We need to get to the source of why the question of death is being asked: expression or performance?
Once the expression of the DJ is eclipsed by social comparisons about style and technologies, we will see a much more ambiguous question: Is the DJ expressive, at all?
Yes, we know they all press play, but pushing a button does not define the DJ or his performances, rather, it is what comes after the button is pushed.

Think of these buttons as piano keys, and Beethoven as the pusher. Was there expression present in his notes? There most definitely was. It is up to the underground dance music community to show appreciation of the difference between these two factors of performance and or expression. If there is no expression present, the DJ is largely lacking a crucial concept and is more so an “actor” of sorts doing what they have been told, in order to make money and further their external causes.

I wrote last about the struggles DJs face based on their cultural locations. I found it fascinating that DJs in rural locations were more often expressive and on the cutting edge of what was happening in their genre (technology STRONGLY insignificant in this). Additionally, as the DJ became more city-based their external motivation seemed to increase more and more, based easily on social comparisons from having the scene so closely knit around them. Is this difference creating the art form of the DJ or destroying it?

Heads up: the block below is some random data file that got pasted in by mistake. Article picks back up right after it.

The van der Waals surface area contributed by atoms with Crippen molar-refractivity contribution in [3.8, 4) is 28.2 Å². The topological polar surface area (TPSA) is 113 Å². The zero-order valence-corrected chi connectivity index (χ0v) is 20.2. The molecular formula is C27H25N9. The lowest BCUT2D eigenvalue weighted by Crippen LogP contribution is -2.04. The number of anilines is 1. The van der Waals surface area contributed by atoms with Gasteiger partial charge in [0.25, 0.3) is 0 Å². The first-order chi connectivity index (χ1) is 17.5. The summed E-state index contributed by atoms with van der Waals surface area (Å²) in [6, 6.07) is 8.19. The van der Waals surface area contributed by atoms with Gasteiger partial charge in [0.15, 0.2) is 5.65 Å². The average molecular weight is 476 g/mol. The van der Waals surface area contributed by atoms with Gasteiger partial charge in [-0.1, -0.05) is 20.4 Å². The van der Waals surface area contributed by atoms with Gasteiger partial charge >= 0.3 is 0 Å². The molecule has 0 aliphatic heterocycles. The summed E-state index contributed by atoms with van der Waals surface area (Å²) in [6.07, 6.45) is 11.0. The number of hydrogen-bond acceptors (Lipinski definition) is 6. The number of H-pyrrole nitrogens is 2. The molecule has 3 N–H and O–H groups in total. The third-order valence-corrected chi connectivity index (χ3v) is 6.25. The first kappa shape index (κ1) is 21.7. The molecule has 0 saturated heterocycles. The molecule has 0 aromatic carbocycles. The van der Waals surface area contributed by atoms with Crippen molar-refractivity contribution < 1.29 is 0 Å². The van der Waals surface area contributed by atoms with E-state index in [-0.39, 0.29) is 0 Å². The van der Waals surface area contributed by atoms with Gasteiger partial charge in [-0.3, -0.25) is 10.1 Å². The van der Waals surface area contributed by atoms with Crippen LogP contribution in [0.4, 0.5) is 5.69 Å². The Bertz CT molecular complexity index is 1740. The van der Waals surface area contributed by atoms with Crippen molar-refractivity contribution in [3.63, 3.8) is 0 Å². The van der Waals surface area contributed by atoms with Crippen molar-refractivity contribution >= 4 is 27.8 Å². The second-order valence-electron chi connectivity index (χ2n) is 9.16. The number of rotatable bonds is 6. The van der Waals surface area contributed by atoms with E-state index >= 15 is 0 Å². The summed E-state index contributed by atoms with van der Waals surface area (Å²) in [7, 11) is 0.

However simple to answer, the fact that DJ culture is becoming diluted with sad competition and social comparison is underwhelming. What should be said about the art of the DJ is that expression and individual connection to the music should always be present a main factor, even above performances, venues, or technologies.

It really truly is about the music people!